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Myths and Victorian realities

“Myth” is not a term that one would normally associate with geotechnical engineering, a discipline only established in the twentieth century.

However, a working group chaired by Cambridge’s professor of civil engineering Kenichi Soga has so far identified 31 potential “myths” - such as the idea that soils are either fully drained, or fully undrained - and is inviting input from the geotechnical community to prove or disprove their veracity.


Some of the myths owe their origin to work of pioneers in the subject who were looking for workable approximations and models to enable them to develop design methods, which would serve as a means of proving the value of the discipline. Others may have come about as short cuts and imperfect teaching.

The study, called Myths and Misconceptions in Ground Engineering, was introduced at the British Geotechnical Association (BGA) Conference at ICE in June.

Earth structures developments

Significant developments have of course taken place in the design of earth structures through empirical means, and observations of failures. This year is the bicentenary of the birth of one engineer who exemplifies this process.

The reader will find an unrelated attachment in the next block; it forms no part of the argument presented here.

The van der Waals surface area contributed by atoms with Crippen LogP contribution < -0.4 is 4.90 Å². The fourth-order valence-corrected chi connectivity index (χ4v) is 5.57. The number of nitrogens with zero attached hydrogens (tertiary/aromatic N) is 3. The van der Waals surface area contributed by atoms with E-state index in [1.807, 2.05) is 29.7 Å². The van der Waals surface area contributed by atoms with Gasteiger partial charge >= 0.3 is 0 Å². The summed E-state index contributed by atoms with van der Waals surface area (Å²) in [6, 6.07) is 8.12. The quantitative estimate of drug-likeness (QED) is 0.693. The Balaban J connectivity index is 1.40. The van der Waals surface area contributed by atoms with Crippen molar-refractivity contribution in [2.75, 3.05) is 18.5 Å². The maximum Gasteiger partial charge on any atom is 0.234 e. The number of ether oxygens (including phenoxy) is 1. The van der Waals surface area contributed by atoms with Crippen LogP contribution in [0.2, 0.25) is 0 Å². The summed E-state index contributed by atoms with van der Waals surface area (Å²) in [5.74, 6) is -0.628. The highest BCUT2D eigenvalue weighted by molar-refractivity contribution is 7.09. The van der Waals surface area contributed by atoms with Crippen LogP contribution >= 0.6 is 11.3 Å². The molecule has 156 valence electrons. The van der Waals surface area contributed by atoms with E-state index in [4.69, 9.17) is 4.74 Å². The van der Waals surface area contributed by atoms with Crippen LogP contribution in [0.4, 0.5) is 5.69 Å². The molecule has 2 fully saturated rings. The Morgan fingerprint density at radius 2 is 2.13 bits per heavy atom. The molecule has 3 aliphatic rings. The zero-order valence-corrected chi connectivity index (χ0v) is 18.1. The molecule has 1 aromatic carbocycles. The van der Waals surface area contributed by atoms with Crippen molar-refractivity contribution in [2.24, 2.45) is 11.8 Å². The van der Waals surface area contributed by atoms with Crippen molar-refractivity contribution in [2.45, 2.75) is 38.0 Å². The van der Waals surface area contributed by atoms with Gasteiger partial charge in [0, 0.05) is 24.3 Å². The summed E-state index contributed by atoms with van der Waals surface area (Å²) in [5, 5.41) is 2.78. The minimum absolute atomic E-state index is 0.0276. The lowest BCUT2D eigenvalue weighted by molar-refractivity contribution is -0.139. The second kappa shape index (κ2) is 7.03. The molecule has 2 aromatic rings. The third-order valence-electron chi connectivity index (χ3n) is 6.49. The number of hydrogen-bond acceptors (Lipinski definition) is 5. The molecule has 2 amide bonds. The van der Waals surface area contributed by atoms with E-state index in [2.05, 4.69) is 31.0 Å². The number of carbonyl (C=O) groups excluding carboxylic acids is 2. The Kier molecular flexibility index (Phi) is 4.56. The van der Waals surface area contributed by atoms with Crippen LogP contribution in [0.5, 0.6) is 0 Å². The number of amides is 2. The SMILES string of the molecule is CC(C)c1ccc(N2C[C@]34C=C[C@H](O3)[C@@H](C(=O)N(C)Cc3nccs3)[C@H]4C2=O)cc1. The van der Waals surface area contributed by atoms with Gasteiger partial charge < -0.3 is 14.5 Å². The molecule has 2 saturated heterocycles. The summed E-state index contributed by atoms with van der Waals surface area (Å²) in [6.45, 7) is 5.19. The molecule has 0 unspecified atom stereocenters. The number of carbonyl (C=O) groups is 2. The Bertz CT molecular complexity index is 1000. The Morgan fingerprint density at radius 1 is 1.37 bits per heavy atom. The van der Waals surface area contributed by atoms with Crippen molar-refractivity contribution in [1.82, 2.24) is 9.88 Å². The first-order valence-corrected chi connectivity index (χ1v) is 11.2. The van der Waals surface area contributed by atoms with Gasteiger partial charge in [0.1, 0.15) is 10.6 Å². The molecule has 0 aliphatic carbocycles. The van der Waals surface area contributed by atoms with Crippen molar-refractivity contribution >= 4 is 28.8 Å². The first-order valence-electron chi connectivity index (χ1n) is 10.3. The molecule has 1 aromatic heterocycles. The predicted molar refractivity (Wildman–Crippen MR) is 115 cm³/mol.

John Frederick Bateman was the most prolific designer of earth embankment dams for water supply in Victorian Britain.

Bateman was born near Halifax, but moved to Manchester as a child. It was there that he received his training as an engineer and surveyor and set up business.

The linked reservoirs of the Longdendale water supply scheme provided Bateman with the experience to develop as a designer of embankment dams. In an area prone to landslides and with difficult geology associated with heavily jointed rock, Bateman learned first hand the problems associated with inadequate site investigation, landslips, cracked outlet pipes and hydraulic fracture. Informed by his own difficulties, and the infamous failures at Bilberry and Dale Dyke, he began to use layers of selected cohesive material either side of the puddle clay core.

At the second Woodhead Dam in Longdendale, he introduced a concrete cut off, realising that puddle clay was unlikely to resist the water pressure in open joined rock 50m below crest level.

Bateman’s work was not all about large dams. The Loch Katrine scheme for Glasgow’s water supply only required an initial raising of water level of 1,200m. The aqueduct, with 13 miles of tunnel and 23 miles of pipelines, was the main civil engineering feature.

Bateman’s practice was continued by his long-term assistant and partner George Henry Hill. GH Hill & Sons continued as a Manchester-based consultancy specialising in water supply well into the 1980s.

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